The Chancellor is set to take about one-third off future income growth of all those with RPI-linked pensions when he sanctions the death of the Retail Prices Index in the spending review next week.
Yes, the Chancellor will, for no good reason, get rid of the UK’s longest-standing statistic that plays a legal role in so many people’s lives.
Books will be written about this government-sponsored statistical vandalism that started 10 years ago when the Office for National Statistics (ONS) made a stupid error in its calculation of the RPI. Rather than correct it, it embraced institutional indecision leading to this shameful situation.
When I say that the Chancellor will sign off a proposal to get rid of the RPI, in fact he will do something worse: rename the CPIH index as the RPI, while suppressing the real RPI. This is such a shabby makeover it’s borderline fraudulent.
Indeed, in many walks of life such action would be illegal. Can you even imagine a car dealer selling you a Toyota that was really a Honda? Yet the ONS and Treasury together will be telling us that the RPI of the future will be the CPIH and not the RPI.
In the same way that many cars look the same to many people, the Treasury and ONS are hoping that most people will not notice that the RPI is no longer the RPI.
But the CPIH and RPI are constructed in different ways and they deliver different results for different purposes – CPIH for macroeconomic measurement and RPI for the impact on a typical household.
The annual rate of RPI inflation is usually one percentage point higher than the CPIH. This will hit the returns from pensions or investments that are uprated by the RPI.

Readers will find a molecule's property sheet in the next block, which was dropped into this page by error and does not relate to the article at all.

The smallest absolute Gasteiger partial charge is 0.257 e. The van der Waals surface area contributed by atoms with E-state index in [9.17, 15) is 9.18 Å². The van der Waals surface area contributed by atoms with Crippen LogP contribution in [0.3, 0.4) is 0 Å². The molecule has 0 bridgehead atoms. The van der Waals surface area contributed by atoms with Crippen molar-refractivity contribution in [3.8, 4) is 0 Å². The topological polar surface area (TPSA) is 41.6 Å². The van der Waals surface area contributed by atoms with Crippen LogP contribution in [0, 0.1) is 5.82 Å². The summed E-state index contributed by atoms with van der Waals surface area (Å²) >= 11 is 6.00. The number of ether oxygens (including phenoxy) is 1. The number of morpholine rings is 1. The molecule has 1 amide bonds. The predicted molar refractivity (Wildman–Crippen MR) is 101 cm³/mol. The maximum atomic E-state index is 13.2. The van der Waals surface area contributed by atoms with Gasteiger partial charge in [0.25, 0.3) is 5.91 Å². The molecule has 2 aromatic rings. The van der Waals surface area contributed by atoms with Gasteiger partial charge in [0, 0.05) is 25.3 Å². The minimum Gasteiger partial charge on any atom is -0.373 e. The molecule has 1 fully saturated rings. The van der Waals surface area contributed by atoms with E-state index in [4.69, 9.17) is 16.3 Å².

One percentage point a year makes a difference. Someone aged 60 retiring on a pension of 100 would, if that were to be uprated by the real RPI, have an income of 180 by the time they are 80 years old. Under the new version of RPI the uprating will be less, to about 150 in 20 years’ time - roughly a fifth lower.
The move will no doubt be presented as something trivial and technical. Yet it is happening without a consultation and is likely to leave the Government open to legal challenges.
These will come from pension funds (fighting on behalf of their pensioners), from investors in index-linked bonds (who will see their expected returns fall) and from others who have commercial contracts based on RPI.
The somewhat sneaky way of reducing investor returns is unlikely to improve the UK’s standing in financial markets where the rating is already below the US, Germany, France and many other leading countries. It seems odd to add another doubt about the UK’s probity when the Government has so many bonds to shift.
The ONS’s action, which flies in the face of recommendations from committees in the House of Lords and the Commons, will cause grief for very little benefit.
It would have been a trivial task for the statisticians to refresh the various measures of inflation to make them all more fit for purpose. Sadly the ONS seems to lack the honesty and professionalism to correct its original error. Their actions break the spirit if not the letter of law designed to protect the RPI.
Worse, the checks and balances in the country’s statistical system meant to stop such a foolhardy move compounding that of a decade ago seem to have failed. So far as we can tell, both the current national statistician and the Office for Statistics Regulation have been silent on the topic.
If the move is justified then these two key statutory statistical advisers ought to be arguing the case. Instead we are left wondering why they are turning a blind eye.
The political pressure to get rid of the (higher) RPI probably reflects a Treasury or Bank of England desire to eradicate anything but the lowest rates of inflation. It’s unlikely that the Treasury or Bank of England have looked closely at the issue and there’s no evidence that they have.
There’s a Brexit sting in the tail too. The plan to eradicate the RPI was cooked up when Philip Hammond was chancellor and Mark Carney was Bank of England governor. The CPIH derives from the EU’s system of constructing inflation measures, unlike the RPI, which has been honed over decades to suit British needs.
The current leadership should see the risks of tethering the UK’s measure of inflation to a set of definitions controlled by the EU’s Luxembourg-based statistocrats.